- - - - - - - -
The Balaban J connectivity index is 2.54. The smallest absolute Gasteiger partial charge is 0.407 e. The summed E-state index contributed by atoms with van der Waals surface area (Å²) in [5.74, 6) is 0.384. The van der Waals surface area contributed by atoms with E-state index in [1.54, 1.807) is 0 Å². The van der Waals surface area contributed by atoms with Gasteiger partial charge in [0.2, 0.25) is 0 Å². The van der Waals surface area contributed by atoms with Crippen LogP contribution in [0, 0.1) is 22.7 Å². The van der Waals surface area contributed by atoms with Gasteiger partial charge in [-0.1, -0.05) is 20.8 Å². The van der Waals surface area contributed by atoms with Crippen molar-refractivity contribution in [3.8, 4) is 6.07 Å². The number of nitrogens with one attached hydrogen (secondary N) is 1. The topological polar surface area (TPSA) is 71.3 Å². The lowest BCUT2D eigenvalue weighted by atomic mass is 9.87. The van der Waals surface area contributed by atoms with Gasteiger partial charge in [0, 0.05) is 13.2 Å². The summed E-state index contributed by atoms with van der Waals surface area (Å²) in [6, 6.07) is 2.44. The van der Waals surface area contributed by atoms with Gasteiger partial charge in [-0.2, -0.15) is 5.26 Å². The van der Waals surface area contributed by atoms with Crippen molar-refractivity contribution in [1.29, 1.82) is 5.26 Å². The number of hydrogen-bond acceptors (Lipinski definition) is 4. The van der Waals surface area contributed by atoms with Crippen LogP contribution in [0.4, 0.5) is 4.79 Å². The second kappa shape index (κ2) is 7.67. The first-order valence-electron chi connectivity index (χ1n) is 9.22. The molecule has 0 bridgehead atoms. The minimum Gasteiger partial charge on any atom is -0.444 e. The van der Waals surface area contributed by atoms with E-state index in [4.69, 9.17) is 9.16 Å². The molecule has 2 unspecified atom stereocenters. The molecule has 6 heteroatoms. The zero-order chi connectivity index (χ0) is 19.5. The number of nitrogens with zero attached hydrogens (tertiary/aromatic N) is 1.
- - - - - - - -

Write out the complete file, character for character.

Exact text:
The Balaban J connectivity index is 2.54. The smallest absolute Gasteiger partial charge is 0.407 e. The summed E-state index contributed by atoms with van der Waals surface area (Å²) in [5.74, 6) is 0.384. The van der Waals surface area contributed by atoms with E-state index in [1.54, 1.807) is 0 Å². The van der Waals surface area contributed by atoms with Gasteiger partial charge in [0.2, 0.25) is 0 Å². The van der Waals surface area contributed by atoms with Crippen LogP contribution in [0, 0.1) is 22.7 Å². The van der Waals surface area contributed by atoms with Gasteiger partial charge in [-0.1, -0.05) is 20.8 Å². The van der Waals surface area contributed by atoms with Crippen molar-refractivity contribution in [3.8, 4) is 6.07 Å². The number of nitrogens with one attached hydrogen (secondary N) is 1. The topological polar surface area (TPSA) is 71.3 Å². The lowest BCUT2D eigenvalue weighted by atomic mass is 9.87. The van der Waals surface area contributed by atoms with Gasteiger partial charge in [0, 0.05) is 13.2 Å². The summed E-state index contributed by atoms with van der Waals surface area (Å²) in [6, 6.07) is 2.44. The van der Waals surface area contributed by atoms with Gasteiger partial charge in [-0.2, -0.15) is 5.26 Å². The van der Waals surface area contributed by atoms with Crippen molar-refractivity contribution in [1.29, 1.82) is 5.26 Å². The number of hydrogen-bond acceptors (Lipinski definition) is 4. The van der Waals surface area contributed by atoms with Crippen LogP contribution in [0.4, 0.5) is 4.79 Å². The second kappa shape index (κ2) is 7.67. The first-order valence-electron chi connectivity index (χ1n) is 9.22. The molecule has 0 bridgehead atoms. The minimum Gasteiger partial charge on any atom is -0.444 e. The van der Waals surface area contributed by atoms with E-state index in [4.69, 9.17) is 9.16 Å². The molecule has 2 unspecified atom stereocenters. The molecule has 6 heteroatoms. The zero-order chi connectivity index (χ0) is 19.5. The number of nitrogens with zero attached hydrogens (tertiary/aromatic N) is 1.